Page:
Long lines in some spots as voters head to polls - KCTV5

Long lines in some spots as voters cast their ballots

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Some Kansas City voters reported spending up to three hours to cast their ballots on Tuesday.

Voters were warned to prepare for long lines and a lengthy ballot.

Polls opened Tuesday at 6 a.m. across Missouri as voters decided not only on a president and a nationally watched U.S. Senate race, but also several statewide races and ballot measures.

As polls opened in Kansas City, there were reports of long lines of voters waiting to cast their ballots and parking lots full of cars.

Spokeswoman Stacie Temple says the Missouri Secretary of State's Office received many phone calls from people checking their registrations or verifying their polling places.

The state had predicted 72 percent of Missouri's registered voters - more than 3 million people - would cast ballots. Temple said it's looking promising that the prediction will be accurate.

In Jackson County, voting was closer to 65 percent.

"We anticipated anywhere around the hour mark and we were prepared for that," Richard Thomas said.

Other voters reported getting in and out in 10 minutes, which was a pleasant surprise for them. One of the biggest issues was redistricting, leading to voters going to the wrong poll or not being listed on the voter rolls.

Weather conditions weren't a factor, with dry and mostly pleasant conditions and temperatures in the high 50s to low 60s.

Rose Johnson, 23, of Kansas City, said she voted for President Barack Obama instead of former Massachusetts Gov. Mitt Romney.

"I feel that's the only way I'd be protected as a woman. I don't agree with anyone who changes their mind in the middle of a sentence, and Romney has gone there. I'm just saying Obama was able to show himself as a person and everyone else was overly scripted," said Johnson, who works in background checks.

However, for 28-year-old Blake Bopp, he is hoping for a better change.

"It seems like everything is going downhill," said Bopp, an electrical lineman from Jefferson City who voted for Romney and other Republicans, citing frustration over Obama's healthcare law and the federal bailout of the auto industry.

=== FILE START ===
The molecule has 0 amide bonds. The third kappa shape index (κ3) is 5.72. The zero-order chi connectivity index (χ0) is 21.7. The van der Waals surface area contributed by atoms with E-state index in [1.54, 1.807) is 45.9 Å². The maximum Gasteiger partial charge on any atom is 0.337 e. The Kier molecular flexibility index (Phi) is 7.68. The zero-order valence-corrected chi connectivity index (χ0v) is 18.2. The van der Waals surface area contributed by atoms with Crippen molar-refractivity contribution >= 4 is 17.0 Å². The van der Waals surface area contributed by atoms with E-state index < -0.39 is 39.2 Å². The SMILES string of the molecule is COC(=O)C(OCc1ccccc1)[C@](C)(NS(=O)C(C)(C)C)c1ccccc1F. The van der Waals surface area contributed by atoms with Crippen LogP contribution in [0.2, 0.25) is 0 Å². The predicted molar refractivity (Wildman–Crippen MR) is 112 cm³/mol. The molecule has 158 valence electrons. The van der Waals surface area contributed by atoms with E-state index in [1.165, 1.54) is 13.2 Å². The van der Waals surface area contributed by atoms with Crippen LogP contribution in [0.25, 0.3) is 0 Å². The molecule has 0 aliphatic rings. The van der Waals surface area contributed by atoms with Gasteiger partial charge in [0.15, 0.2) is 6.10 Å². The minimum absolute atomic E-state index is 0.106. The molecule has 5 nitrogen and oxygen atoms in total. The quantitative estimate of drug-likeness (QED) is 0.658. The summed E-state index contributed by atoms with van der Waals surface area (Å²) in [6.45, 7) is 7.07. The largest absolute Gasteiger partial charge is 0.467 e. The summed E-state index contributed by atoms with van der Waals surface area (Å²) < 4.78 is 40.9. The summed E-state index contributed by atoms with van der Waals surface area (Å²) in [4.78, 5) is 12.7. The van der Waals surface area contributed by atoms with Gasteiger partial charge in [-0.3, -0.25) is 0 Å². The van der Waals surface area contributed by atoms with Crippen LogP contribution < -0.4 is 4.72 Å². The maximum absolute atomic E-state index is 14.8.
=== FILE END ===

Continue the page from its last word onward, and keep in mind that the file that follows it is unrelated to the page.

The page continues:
In Kansas, the polls opened across most of the state at 7 a.m., and officials are expecting only a 68 percent voter turnout, the smallest percentage of Kansas voters casting ballots in a general election since 2000.

After the presidential race, the Kansas statewide ballot lacks a marquee race, such as for U.S. Senate or governor.

But that did not stop 35-year-old Ben Garber from making his voice heard.

"The Legislature in Kansas is already so Republican, and in the primary all the moderates lost their elections to ultra conservatives. I don't want our Legislature to be so far to the right. Then Brownback can do what he wants with taxes and school funding. I don't agree with what Brownback is doing," said Garber, a Republican sales and marketing employee from Overland Park.

For Jeff Burr, 57, if a candidate had a "D" by their name, that was who he voted for.

"I'm a Democrat, and I'm a hardcore Democrat. It has a lot to do with Brownback. Sebelius is long gone. I don't like the direction the state is going. It's got way too conservative," said Burr, a Democratic lab technician from Overland Park.

Even without hotly contested statewide races, federal prosecutors in Kansas say they'll be on duty throughout Tuesday to field complaints of election fraud and voting rights violations.

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